was wadded in her fists, and the train was tangled at her waist. The driver hurried around his
wagon and up onto the bench. With a snap of the reins, the rig pulled forward.

“Now what?” she grumbled and slammed her fists against her legs.

The sharp crack of a shotgun cocking broke the silence.

“Now we wait for the boss,” announced an unfamiliar voice. A large slab of a man stepped
out of the shadows. His shotgun was pointed at Curry. “Jack,” he called, “get over here and
help me cover these two.”

“Comin', Ollie.” Jack was still stuffed into the same suit and had a six-gun aimed at the Kid's
heart. “What about Nate?”

“Nate needs to go tell the boss we have these two covered and bring 'im here.”

“Ya hear that, Nate?” asked Jack.

“Sure did.”

The sound of booted feet jogging away echoed through the alley.

“Now, you—cowboy—unbuckle that gun belt, real slow, and let it drop to your feet,”
commanded Ollie.

Curry untied the knot at his thigh and then complied.

“That's real good. Now just kick the belt on over here.”

A shove from the Kid's foot sent the holster skidding in Ollie's direction.

“Good job.” Trapper's henchman bent to pick up the weapon without lowering his shotgun.

Heyes slowed the carriage and checked behind him again. No sign of pursuit.

“Where are they?”

He parked the carriage at the side of the road and waited. Listening. No one followed.

“You just wait here, fella. I'll be back,” he told the horse as he secured it to a hitching post.
Heyes drew his gun and checked the chambers before moving cautiously back along the way
he had come.

He had backtracked several blocks when the hammer of a six-shooter clicked behind him.
“Raise 'em!” barked a harsh voice.

Heyes lifted his hands above his head, and the Schofield was jerked from his grasp.

“Keep your hands up and turn around. Slowly.”

Heyes turned around. Josiah Trapper's lanky frame leaned against the wall. His sandy hair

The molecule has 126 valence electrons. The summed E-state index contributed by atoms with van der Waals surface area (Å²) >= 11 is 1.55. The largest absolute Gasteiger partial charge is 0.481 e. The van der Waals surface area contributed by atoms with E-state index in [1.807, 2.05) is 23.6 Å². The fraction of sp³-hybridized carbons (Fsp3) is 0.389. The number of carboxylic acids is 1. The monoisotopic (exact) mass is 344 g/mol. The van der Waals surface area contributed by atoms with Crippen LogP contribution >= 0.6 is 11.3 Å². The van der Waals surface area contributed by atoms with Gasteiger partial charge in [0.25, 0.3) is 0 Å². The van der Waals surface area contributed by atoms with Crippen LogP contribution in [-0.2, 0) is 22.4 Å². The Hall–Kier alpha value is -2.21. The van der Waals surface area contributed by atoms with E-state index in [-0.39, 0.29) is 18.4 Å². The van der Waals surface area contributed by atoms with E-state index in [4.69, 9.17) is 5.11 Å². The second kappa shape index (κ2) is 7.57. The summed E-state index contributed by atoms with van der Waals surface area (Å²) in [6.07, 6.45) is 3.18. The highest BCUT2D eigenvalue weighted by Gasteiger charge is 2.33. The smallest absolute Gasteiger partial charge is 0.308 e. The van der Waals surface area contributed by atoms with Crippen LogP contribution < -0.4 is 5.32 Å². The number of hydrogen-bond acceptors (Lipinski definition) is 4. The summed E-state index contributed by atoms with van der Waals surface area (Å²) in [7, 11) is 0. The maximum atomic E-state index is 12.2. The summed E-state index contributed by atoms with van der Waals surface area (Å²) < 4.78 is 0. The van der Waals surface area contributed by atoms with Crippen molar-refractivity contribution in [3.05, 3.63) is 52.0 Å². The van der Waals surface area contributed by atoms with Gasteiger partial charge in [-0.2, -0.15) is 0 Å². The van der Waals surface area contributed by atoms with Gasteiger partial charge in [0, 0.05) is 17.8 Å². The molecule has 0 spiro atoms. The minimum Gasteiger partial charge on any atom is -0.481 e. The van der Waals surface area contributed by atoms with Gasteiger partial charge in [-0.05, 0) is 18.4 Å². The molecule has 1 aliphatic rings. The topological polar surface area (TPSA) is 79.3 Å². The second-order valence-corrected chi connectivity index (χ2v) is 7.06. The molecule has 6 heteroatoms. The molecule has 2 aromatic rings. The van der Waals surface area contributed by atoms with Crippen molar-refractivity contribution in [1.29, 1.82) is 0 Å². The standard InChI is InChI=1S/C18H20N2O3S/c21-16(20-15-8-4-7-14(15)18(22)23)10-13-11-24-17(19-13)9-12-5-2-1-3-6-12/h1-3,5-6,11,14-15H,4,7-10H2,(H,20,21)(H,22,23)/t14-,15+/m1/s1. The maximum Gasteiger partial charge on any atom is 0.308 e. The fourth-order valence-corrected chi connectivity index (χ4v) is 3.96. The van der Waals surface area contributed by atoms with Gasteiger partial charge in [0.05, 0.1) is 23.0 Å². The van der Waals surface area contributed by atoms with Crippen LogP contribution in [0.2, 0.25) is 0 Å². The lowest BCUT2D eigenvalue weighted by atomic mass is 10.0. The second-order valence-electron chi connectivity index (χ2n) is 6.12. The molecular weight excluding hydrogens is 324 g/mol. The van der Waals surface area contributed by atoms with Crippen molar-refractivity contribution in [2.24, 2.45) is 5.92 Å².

hung around his face, and Heyes' revolver was shoved in the waistband of his expensive suit.
He held a six-shooter aimed steadily at Heyes' eyes.

“Where's your friend and my fiancée?”

“I don't know what ya mean, Mr. Trapper. My friend's back at our—”

Heyes' lie was cut short by a backhanded blow across his face. Gloved fingers dabbed at the
blood trickling from his mouth before raising his hands again.

“Don't lie to me!” bellowed Trapper. “I have no reason to hurt you, but I don't have any reason
to keep you alive either.”

“If you'll just listen, I have the invitation we've been trying to deliver to you in my inner vest

“But that doesn't explain why your friend has been chasing my girl for two days.”

“Yes it does, Mr. Trapper. We gave it to your fiancée by accident. We've been trying to get
the invitation back, so we can deliver it to you. We only get paid if we hand it to you
personally and get your signature.”

Trapper lowered his weapon. “Where's the invitation?”

Heyes started to reach for it. Trapper pointed his gun at his throat.

“It's inside my vest in a pocket on the right side,” Heyes answered carefully.

Trapper reached into Heyes' vest and retrieved the letter. He read the address and uncocked
his gun. “So there really is an invitation for me,” he chuckled. He met Heyes' brown-eyed
stare directly. “My apologies, Mr...”

“Joshua Smith,” Heyes answered and offered his hand.

At that moment, Nate came charging around the corner. “Mr. Trapper, Ollie and Jack's got
Miss Bishop and that cowboy in the alley back by Montgomery Street.”

The barrel of the revolver snapped back to Heyes' face.

“Well, now we know where the partner is.”

Heyes opened his mouth to explain, but shut it when Trapper cocked his gun.

“Save it, Smith. Let's wait and talk about this when we're all together.”

The Kid saw Heyes round the corner on the wrong side of a revolver. A sharp shove between
his shoulder blades sent the dark-haired outlaw stumbling into his partner. Both men had
their hands tied securely behind their backs. Tessa Bishop stood near the Kid with her hands
tied in front. Flanked by Nate and Ollie, Josiah Trapper scowled at his fiancée, who glared
back from a cocoon of rumpled ivory satin. Jack stayed to the right of the outlaws with his
gun aimed squarely at the Kid.

“So nothing's going on?” sneered Trapper. “You took him to your hotel suite! What am I
supposed to think? You hid him under your wedding dress. YOUR WEDDING DRESS!!
Look at yourself, Tessa. Look at it through my eyes.”

Trapper took a couple of shuddering breaths and then continued in a quieter voice. “I love
you. You make me crazy, you know that. I'm afraid that I'm going to end up killing you as well
as this cowboy after the way you carried on. You make me crazy!”